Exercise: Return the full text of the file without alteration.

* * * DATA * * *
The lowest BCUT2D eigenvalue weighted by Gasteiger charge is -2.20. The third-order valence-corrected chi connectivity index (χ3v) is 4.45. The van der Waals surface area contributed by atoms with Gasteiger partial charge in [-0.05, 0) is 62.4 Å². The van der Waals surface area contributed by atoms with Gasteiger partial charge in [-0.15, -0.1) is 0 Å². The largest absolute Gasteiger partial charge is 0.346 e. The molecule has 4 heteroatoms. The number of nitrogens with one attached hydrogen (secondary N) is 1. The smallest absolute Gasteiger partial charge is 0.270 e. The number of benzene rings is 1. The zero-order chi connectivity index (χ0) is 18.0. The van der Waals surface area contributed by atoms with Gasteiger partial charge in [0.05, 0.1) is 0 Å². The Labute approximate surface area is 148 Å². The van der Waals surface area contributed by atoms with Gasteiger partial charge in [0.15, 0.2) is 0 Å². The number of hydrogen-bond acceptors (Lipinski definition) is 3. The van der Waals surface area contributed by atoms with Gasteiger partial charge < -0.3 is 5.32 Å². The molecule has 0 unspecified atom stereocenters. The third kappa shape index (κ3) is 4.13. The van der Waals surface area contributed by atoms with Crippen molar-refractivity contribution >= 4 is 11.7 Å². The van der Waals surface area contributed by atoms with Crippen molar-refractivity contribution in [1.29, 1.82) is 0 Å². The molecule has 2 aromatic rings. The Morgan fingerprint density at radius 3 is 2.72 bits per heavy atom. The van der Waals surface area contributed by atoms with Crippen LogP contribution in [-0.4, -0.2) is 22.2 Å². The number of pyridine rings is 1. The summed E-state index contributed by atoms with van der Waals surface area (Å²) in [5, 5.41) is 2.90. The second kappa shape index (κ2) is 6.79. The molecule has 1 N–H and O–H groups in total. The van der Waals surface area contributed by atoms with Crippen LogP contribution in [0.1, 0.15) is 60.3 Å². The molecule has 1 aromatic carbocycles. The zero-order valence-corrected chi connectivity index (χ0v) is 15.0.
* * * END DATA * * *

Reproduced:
The lowest BCUT2D eigenvalue weighted by Gasteiger charge is -2.20. The third-order valence-corrected chi connectivity index (χ3v) is 4.45. The van der Waals surface area contributed by atoms with Gasteiger partial charge in [-0.05, 0) is 62.4 Å². The van der Waals surface area contributed by atoms with Gasteiger partial charge in [-0.15, -0.1) is 0 Å². The largest absolute Gasteiger partial charge is 0.346 e. The molecule has 4 heteroatoms. The number of nitrogens with one attached hydrogen (secondary N) is 1. The smallest absolute Gasteiger partial charge is 0.270 e. The number of benzene rings is 1. The zero-order chi connectivity index (χ0) is 18.0. The van der Waals surface area contributed by atoms with Gasteiger partial charge in [0.05, 0.1) is 0 Å². The Labute approximate surface area is 148 Å². The van der Waals surface area contributed by atoms with Gasteiger partial charge in [0.15, 0.2) is 0 Å². The number of hydrogen-bond acceptors (Lipinski definition) is 3. The van der Waals surface area contributed by atoms with Gasteiger partial charge < -0.3 is 5.32 Å². The molecule has 0 unspecified atom stereocenters. The third kappa shape index (κ3) is 4.13. The van der Waals surface area contributed by atoms with Crippen molar-refractivity contribution >= 4 is 11.7 Å². The van der Waals surface area contributed by atoms with Crippen molar-refractivity contribution in [1.29, 1.82) is 0 Å². The molecule has 2 aromatic rings. The Morgan fingerprint density at radius 3 is 2.72 bits per heavy atom. The van der Waals surface area contributed by atoms with Crippen LogP contribution in [-0.4, -0.2) is 22.2 Å². The number of pyridine rings is 1. The summed E-state index contributed by atoms with van der Waals surface area (Å²) in [5, 5.41) is 2.90. The second kappa shape index (κ2) is 6.79. The molecule has 1 N–H and O–H groups in total. The van der Waals surface area contributed by atoms with Crippen LogP contribution in [0.1, 0.15) is 60.3 Å². The molecule has 1 aromatic carbocycles. The zero-order valence-corrected chi connectivity index (χ0v) is 15.0.